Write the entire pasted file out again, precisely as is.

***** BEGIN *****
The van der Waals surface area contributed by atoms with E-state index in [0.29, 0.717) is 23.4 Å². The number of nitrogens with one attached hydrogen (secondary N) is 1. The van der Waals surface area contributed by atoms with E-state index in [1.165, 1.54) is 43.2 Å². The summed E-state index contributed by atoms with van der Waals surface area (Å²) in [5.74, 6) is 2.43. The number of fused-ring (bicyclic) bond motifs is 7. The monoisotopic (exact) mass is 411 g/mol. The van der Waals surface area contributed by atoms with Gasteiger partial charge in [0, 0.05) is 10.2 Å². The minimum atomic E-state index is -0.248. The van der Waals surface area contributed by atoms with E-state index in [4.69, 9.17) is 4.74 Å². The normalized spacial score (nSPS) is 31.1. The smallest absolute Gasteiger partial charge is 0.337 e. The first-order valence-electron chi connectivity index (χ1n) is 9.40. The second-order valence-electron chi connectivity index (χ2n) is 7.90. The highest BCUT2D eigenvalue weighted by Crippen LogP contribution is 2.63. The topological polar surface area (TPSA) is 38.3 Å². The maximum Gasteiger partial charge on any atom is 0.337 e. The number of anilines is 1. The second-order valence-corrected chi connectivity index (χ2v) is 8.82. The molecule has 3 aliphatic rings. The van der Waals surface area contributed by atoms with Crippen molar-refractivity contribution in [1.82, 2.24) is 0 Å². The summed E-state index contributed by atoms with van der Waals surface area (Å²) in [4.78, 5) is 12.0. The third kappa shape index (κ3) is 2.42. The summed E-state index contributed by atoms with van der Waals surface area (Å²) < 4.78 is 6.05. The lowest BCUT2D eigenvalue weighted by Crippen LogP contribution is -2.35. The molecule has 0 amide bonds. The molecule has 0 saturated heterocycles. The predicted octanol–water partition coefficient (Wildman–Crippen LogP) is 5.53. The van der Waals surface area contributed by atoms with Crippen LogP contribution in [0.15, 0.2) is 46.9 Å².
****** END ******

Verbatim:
The van der Waals surface area contributed by atoms with E-state index in [0.29, 0.717) is 23.4 Å². The number of nitrogens with one attached hydrogen (secondary N) is 1. The van der Waals surface area contributed by atoms with E-state index in [1.165, 1.54) is 43.2 Å². The summed E-state index contributed by atoms with van der Waals surface area (Å²) in [5.74, 6) is 2.43. The number of fused-ring (bicyclic) bond motifs is 7. The monoisotopic (exact) mass is 411 g/mol. The van der Waals surface area contributed by atoms with Gasteiger partial charge in [0, 0.05) is 10.2 Å². The minimum atomic E-state index is -0.248. The van der Waals surface area contributed by atoms with E-state index in [4.69, 9.17) is 4.74 Å². The normalized spacial score (nSPS) is 31.1. The smallest absolute Gasteiger partial charge is 0.337 e. The first-order valence-electron chi connectivity index (χ1n) is 9.40. The second-order valence-electron chi connectivity index (χ2n) is 7.90. The highest BCUT2D eigenvalue weighted by Crippen LogP contribution is 2.63. The topological polar surface area (TPSA) is 38.3 Å². The maximum Gasteiger partial charge on any atom is 0.337 e. The number of anilines is 1. The second-order valence-corrected chi connectivity index (χ2v) is 8.82. The molecule has 3 aliphatic rings. The van der Waals surface area contributed by atoms with Crippen molar-refractivity contribution in [1.82, 2.24) is 0 Å². The summed E-state index contributed by atoms with van der Waals surface area (Å²) in [4.78, 5) is 12.0. The third kappa shape index (κ3) is 2.42. The summed E-state index contributed by atoms with van der Waals surface area (Å²) < 4.78 is 6.05. The lowest BCUT2D eigenvalue weighted by Crippen LogP contribution is -2.35. The molecule has 0 amide bonds. The molecule has 0 saturated heterocycles. The predicted octanol–water partition coefficient (Wildman–Crippen LogP) is 5.53. The van der Waals surface area contributed by atoms with Crippen LogP contribution in [0.15, 0.2) is 46.9 Å².